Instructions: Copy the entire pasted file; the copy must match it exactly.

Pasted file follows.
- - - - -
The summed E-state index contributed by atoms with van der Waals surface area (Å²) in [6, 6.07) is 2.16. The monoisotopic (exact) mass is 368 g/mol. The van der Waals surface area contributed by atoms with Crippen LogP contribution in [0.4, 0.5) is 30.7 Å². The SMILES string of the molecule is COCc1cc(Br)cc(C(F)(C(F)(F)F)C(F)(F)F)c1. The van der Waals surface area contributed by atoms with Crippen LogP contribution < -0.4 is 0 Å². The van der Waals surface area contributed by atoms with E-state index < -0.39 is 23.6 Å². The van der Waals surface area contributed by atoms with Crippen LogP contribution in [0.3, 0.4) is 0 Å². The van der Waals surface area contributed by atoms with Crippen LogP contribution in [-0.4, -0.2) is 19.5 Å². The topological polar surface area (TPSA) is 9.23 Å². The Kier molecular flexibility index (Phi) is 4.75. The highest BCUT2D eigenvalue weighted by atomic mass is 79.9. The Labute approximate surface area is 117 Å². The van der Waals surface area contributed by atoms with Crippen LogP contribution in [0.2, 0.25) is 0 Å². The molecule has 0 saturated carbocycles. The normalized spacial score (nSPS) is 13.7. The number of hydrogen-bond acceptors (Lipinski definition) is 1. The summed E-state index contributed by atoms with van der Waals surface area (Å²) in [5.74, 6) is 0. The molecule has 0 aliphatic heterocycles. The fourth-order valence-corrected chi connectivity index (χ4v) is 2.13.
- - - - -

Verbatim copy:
The summed E-state index contributed by atoms with van der Waals surface area (Å²) in [6, 6.07) is 2.16. The monoisotopic (exact) mass is 368 g/mol. The van der Waals surface area contributed by atoms with Crippen LogP contribution in [0.4, 0.5) is 30.7 Å². The SMILES string of the molecule is COCc1cc(Br)cc(C(F)(C(F)(F)F)C(F)(F)F)c1. The van der Waals surface area contributed by atoms with Crippen LogP contribution < -0.4 is 0 Å². The van der Waals surface area contributed by atoms with E-state index < -0.39 is 23.6 Å². The van der Waals surface area contributed by atoms with Crippen LogP contribution in [0.3, 0.4) is 0 Å². The van der Waals surface area contributed by atoms with Crippen LogP contribution in [-0.4, -0.2) is 19.5 Å². The topological polar surface area (TPSA) is 9.23 Å². The Kier molecular flexibility index (Phi) is 4.75. The highest BCUT2D eigenvalue weighted by atomic mass is 79.9. The Labute approximate surface area is 117 Å². The van der Waals surface area contributed by atoms with Crippen LogP contribution in [0.2, 0.25) is 0 Å². The molecule has 0 saturated carbocycles. The normalized spacial score (nSPS) is 13.7. The number of hydrogen-bond acceptors (Lipinski definition) is 1. The summed E-state index contributed by atoms with van der Waals surface area (Å²) in [5.74, 6) is 0. The molecule has 0 aliphatic heterocycles. The fourth-order valence-corrected chi connectivity index (χ4v) is 2.13.